As autonomous systems like self-driving cars and planetary robots are more widely used, reacting to novel situations has become more important. In order to evaluate the agent’s detection ability, it is necessary to disentangle the performance from the intrinsic difficulty of novelties. A common type of novelties in the real world is based on an object, like a new vehicle type on the road.
A recent research paper on arXiv.org presents a qualitative physics-based method to quantify the difficulty of detecting novel objects with the same appearance but changed physical parameters.
The approach is applied to Angry Birds, where the world resembles real-world physics. The introduced novelties included pigs that fall down slower or stone blocks more difficult to destroy. An experiment with human players confirms that the proposed difficulty measure is in line with the detection difficulty for humans.
Detecting and responding to novel situations in open-world environments is a key capability of human cognition. Current artificial intelligence (AI) researchers strive to develop systems that can perform in open-world environments. Novelty detection is an important ability of such AI systems. In an open-world, novelties appear in various forms and the difficulty to detect them varies. Therefore, to accurately evaluate the detection capability of AI systems, it is necessary to investigate the difficulty to detect novelties. In this paper, we propose a qualitative physics-based method to quantify the difficulty of novelty detection focusing on open-world physical domains. We apply our method in a popular physics simulation game, Angry Birds. We conduct an experiment with human players with different novelties in Angry Birds to validate our method. Results indicate that the calculated difficulty values are in line with the detection difficulty of the human players.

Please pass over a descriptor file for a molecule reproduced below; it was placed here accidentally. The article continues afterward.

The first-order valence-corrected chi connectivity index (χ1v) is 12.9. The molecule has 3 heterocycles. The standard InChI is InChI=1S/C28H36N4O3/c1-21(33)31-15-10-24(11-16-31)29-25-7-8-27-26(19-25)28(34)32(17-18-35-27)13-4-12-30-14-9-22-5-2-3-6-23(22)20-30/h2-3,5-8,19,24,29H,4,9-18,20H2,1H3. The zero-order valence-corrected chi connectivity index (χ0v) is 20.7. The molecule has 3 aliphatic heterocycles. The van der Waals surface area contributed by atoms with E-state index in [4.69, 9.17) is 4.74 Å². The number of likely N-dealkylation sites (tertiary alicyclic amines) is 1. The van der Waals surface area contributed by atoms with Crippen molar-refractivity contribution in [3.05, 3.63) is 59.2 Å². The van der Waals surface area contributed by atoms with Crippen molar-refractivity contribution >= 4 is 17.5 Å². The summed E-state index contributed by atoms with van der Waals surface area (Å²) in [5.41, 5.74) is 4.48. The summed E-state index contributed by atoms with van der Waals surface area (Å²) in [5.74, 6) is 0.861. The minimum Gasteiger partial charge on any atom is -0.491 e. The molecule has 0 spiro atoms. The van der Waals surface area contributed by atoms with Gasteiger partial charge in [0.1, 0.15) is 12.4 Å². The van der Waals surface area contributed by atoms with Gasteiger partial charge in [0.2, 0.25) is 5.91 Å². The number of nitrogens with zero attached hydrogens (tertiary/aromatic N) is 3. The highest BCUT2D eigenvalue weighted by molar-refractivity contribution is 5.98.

Research paper: Pinto, V., Xue, C., Nagoda Gamage, C., and Renz, J., “The Difficulty of Novelty Detection in Open-World Physical Domains: An Application to Angry Birds”, 2021. Link: https://arxiv.org/abs/2106.08670